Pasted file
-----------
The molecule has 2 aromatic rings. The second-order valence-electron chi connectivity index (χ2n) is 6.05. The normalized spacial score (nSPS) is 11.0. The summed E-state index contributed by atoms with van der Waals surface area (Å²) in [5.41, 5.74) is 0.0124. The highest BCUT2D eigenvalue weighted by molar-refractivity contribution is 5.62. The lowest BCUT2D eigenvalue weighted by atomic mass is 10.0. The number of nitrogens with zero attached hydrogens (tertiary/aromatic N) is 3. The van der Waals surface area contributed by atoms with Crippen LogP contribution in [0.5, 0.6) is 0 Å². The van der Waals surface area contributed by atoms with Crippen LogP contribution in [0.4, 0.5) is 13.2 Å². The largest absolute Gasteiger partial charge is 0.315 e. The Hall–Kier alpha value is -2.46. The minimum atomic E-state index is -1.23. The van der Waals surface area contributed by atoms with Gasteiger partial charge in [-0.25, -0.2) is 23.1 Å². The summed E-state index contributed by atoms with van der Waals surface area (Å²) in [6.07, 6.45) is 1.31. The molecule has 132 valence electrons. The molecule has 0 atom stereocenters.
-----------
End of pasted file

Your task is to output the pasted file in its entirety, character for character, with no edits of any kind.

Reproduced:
The molecule has 2 aromatic rings. The second-order valence-electron chi connectivity index (χ2n) is 6.05. The normalized spacial score (nSPS) is 11.0. The summed E-state index contributed by atoms with van der Waals surface area (Å²) in [5.41, 5.74) is 0.0124. The highest BCUT2D eigenvalue weighted by molar-refractivity contribution is 5.62. The lowest BCUT2D eigenvalue weighted by atomic mass is 10.0. The number of nitrogens with zero attached hydrogens (tertiary/aromatic N) is 3. The van der Waals surface area contributed by atoms with Crippen LogP contribution in [0.5, 0.6) is 0 Å². The van der Waals surface area contributed by atoms with Crippen LogP contribution in [0.4, 0.5) is 13.2 Å². The largest absolute Gasteiger partial charge is 0.315 e. The Hall–Kier alpha value is -2.46. The minimum atomic E-state index is -1.23. The van der Waals surface area contributed by atoms with Gasteiger partial charge in [-0.25, -0.2) is 23.1 Å². The summed E-state index contributed by atoms with van der Waals surface area (Å²) in [6.07, 6.45) is 1.31. The molecule has 132 valence electrons. The molecule has 0 atom stereocenters.